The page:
Source: Melissa Sanchez, ProPublica, March 2, 2018

Still, we want to tell you a little bit about her, and about some of the other people we interviewed, because they helped inform our ticket debt investigation.

How Chicago Ticket Debt Sends Black Motorists Into Bankruptcy
Source: Melissa Sanchez and Sandhya Kambhampati, ProPublica, February 27, 2018

A cash-strapped city employs punitive measures to collect from cash-strapped black residents — and lawyers benefit.

The Many Roads to Bankruptcy
Source: Melissa Sanchez, ProPublica, February 27, 2018

Here are some stories of Chicagoans driven into ticket debt.

Fentanyls and the safety of first responders: Science and recommendations

Source: John Howard, Jennifer Hornsby‐Myers, American Journal of Industrial Medicine, Early View, First published: 25 June 2018
(subscription required)

From the abstract:
Opioids have many beneficial uses in medicine, but, taken inappropriately, they can cause life‐threatening health effects. The increasing use of physician‐prescribed and illicit opioids, including highly potent fentanyl and its analogs, have contributed to a significant increase in opioid‐related drug overdoses in the United States, leading to a public health emergency. There have been a number of reports describing adverse health effects experienced by police officers, fire‐fighter emergency medical services providers, and private sector ambulance personnel when responding to drug overdose incidents. Several sets of exposure prevention recommendations for first responders are available from government and the private sector. Understanding the scientific basis for these recommendations, increasing awareness by responders of the potential risks associated with opioid exposure during a response, and educating responders about safe work practices when exposure to opioids is suspected or confirmed are all critical prevention measures that can keep first responders safe.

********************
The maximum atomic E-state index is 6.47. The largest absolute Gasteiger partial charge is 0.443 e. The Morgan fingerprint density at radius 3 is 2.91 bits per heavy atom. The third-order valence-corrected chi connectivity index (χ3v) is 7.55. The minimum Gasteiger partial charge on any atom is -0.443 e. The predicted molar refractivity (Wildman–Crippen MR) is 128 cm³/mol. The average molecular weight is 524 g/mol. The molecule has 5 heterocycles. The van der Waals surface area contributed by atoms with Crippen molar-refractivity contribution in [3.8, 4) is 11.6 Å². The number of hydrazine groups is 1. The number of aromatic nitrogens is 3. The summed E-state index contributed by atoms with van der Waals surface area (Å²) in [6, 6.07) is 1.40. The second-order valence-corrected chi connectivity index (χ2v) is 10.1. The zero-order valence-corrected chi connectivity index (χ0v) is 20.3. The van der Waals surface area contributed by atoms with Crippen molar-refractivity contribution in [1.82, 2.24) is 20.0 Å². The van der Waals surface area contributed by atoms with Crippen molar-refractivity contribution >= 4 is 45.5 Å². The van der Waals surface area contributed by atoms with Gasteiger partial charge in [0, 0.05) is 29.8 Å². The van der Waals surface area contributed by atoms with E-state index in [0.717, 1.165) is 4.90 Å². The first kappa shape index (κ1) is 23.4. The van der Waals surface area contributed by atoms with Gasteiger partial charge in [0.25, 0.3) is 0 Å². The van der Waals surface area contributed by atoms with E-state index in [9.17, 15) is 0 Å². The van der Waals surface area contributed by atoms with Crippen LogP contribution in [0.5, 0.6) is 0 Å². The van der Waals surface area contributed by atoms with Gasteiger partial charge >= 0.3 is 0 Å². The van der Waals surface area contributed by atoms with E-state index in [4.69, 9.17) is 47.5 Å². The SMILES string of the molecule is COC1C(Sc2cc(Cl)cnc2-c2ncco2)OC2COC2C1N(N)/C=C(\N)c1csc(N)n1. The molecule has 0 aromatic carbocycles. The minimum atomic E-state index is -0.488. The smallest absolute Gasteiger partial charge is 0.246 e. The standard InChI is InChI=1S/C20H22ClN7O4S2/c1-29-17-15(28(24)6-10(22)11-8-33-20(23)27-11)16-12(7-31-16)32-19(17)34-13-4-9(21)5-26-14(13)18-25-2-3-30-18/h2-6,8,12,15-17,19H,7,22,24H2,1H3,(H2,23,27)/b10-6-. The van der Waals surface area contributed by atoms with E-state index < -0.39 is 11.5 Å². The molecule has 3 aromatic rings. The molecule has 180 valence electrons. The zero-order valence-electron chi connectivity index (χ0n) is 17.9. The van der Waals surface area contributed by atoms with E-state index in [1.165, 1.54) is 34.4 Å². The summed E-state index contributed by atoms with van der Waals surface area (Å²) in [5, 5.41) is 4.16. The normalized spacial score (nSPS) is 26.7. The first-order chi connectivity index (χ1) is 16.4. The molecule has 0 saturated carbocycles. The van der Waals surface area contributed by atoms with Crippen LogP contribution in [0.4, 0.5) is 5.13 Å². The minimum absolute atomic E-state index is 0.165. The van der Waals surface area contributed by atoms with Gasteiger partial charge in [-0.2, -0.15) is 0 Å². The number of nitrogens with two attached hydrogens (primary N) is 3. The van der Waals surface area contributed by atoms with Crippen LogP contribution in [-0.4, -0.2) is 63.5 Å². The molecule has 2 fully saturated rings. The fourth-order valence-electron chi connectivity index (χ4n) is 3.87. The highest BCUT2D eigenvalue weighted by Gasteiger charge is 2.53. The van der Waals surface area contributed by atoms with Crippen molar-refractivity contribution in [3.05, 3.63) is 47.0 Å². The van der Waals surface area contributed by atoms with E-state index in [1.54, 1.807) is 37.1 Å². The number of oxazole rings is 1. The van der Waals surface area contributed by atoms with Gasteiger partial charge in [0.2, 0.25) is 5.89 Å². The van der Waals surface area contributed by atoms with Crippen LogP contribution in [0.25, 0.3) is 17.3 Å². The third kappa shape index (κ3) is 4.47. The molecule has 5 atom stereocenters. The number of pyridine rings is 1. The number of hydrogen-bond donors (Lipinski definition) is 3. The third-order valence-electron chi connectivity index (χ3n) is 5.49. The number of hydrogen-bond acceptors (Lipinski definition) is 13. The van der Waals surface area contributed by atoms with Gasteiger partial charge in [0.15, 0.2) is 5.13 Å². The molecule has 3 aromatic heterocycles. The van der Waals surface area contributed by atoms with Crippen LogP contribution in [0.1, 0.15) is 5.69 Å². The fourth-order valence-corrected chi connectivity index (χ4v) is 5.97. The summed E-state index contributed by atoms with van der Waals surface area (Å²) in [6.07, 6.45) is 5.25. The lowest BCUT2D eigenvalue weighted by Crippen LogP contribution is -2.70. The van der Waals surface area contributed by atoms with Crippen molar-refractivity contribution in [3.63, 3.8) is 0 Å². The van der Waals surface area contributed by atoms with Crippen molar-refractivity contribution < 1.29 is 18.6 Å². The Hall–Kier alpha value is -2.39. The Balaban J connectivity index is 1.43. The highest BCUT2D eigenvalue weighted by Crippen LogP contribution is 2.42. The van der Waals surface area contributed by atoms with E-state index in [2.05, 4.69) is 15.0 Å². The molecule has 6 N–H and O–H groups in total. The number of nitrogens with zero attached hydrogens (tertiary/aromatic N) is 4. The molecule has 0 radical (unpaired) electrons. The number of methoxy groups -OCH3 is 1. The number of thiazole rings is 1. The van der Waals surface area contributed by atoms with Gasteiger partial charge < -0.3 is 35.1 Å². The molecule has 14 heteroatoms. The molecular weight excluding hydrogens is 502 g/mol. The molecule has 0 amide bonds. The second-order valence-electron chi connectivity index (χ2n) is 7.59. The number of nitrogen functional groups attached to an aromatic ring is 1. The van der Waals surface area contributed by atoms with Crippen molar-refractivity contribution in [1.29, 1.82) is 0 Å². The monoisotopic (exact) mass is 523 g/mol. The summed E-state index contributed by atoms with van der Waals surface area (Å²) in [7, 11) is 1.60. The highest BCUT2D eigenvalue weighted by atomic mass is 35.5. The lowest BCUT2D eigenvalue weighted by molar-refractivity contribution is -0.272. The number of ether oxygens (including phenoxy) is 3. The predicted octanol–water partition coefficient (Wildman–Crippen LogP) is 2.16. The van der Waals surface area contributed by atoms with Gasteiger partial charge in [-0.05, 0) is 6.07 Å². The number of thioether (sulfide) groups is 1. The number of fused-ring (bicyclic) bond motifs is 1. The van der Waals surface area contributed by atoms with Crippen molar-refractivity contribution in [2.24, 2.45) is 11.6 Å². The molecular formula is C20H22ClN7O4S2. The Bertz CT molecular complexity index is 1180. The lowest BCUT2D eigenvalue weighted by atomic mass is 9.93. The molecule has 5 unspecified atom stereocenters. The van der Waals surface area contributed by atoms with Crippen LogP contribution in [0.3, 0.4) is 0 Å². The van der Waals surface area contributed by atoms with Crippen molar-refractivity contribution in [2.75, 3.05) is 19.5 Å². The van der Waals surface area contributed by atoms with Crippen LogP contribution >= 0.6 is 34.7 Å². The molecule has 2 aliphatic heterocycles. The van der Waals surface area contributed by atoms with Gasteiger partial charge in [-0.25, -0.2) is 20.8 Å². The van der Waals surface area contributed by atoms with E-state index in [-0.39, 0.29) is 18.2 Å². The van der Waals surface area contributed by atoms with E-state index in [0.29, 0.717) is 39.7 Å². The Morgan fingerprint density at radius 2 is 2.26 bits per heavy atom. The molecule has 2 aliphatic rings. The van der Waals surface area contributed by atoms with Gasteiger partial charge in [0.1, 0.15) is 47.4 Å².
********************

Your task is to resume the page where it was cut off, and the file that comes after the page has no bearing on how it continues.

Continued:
#MeToo Movement May Impact Law Enforcement Operations In Key Ways

Source: Michael Levin Epstein, Esq., Employment Alert, Volume 35, Issue 10, May 15, 2018
(subscription required)

Two words have become a rallying cry for victims of sexual harassment, abuse, and assault—and have been incorporated into a social media hashtag to help promote awareness of the problems.

#MeToo came into national attention last October after accusations of sexual harassment and assault were directed against the Hollywood producer Harvey Weinstein.

Other complaints have alleged misconduct by individuals in the news media, business, and politics—including members of Congress.

The impact on law enforcement

Police and law enforcement operations may be affected in several ways by the “Me Too” movement, including increased complaints by individuals against alleged offenders—and complaints aimed at police officers.

Complaints often involve allegations of use of excessive force, but published reports note state records of police license revocations indicate that sexual misconduct by officers appears to be a problem as well. ….

Flawed Judgment in Use of Force Against Students?